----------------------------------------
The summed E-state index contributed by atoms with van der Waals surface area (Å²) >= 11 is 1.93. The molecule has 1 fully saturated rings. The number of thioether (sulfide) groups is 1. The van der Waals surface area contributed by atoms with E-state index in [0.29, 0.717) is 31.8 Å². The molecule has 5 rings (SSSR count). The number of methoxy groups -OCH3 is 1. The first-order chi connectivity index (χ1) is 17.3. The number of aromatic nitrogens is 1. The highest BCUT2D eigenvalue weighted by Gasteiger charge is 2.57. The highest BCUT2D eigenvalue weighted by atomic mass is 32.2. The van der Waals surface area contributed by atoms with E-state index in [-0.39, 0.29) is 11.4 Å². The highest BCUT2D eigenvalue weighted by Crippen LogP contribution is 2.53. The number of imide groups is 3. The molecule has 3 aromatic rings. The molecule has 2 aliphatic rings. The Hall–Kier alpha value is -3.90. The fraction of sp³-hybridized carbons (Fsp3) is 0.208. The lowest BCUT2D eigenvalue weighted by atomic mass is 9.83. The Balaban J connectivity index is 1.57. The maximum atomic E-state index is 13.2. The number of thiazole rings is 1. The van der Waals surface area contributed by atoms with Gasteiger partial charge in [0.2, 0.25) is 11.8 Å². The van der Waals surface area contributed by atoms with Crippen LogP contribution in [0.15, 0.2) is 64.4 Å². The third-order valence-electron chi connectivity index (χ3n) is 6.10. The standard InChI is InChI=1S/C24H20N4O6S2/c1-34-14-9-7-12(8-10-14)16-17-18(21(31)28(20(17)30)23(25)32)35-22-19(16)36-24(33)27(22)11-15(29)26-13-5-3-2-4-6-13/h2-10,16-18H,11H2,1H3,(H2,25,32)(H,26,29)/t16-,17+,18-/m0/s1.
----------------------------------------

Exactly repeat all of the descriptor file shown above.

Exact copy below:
The summed E-state index contributed by atoms with van der Waals surface area (Å²) >= 11 is 1.93. The molecule has 1 fully saturated rings. The number of thioether (sulfide) groups is 1. The van der Waals surface area contributed by atoms with E-state index in [0.29, 0.717) is 31.8 Å². The molecule has 5 rings (SSSR count). The number of methoxy groups -OCH3 is 1. The first-order chi connectivity index (χ1) is 17.3. The number of aromatic nitrogens is 1. The highest BCUT2D eigenvalue weighted by Gasteiger charge is 2.57. The highest BCUT2D eigenvalue weighted by atomic mass is 32.2. The van der Waals surface area contributed by atoms with E-state index in [-0.39, 0.29) is 11.4 Å². The highest BCUT2D eigenvalue weighted by Crippen LogP contribution is 2.53. The number of imide groups is 3. The molecule has 3 aromatic rings. The molecule has 2 aliphatic rings. The Hall–Kier alpha value is -3.90. The fraction of sp³-hybridized carbons (Fsp3) is 0.208. The lowest BCUT2D eigenvalue weighted by atomic mass is 9.83. The Balaban J connectivity index is 1.57. The maximum atomic E-state index is 13.2. The number of thiazole rings is 1. The van der Waals surface area contributed by atoms with Gasteiger partial charge in [0.2, 0.25) is 11.8 Å². The van der Waals surface area contributed by atoms with Crippen LogP contribution in [0.15, 0.2) is 64.4 Å². The third-order valence-electron chi connectivity index (χ3n) is 6.10. The standard InChI is InChI=1S/C24H20N4O6S2/c1-34-14-9-7-12(8-10-14)16-17-18(21(31)28(20(17)30)23(25)32)35-22-19(16)36-24(33)27(22)11-15(29)26-13-5-3-2-4-6-13/h2-10,16-18H,11H2,1H3,(H2,25,32)(H,26,29)/t16-,17+,18-/m0/s1.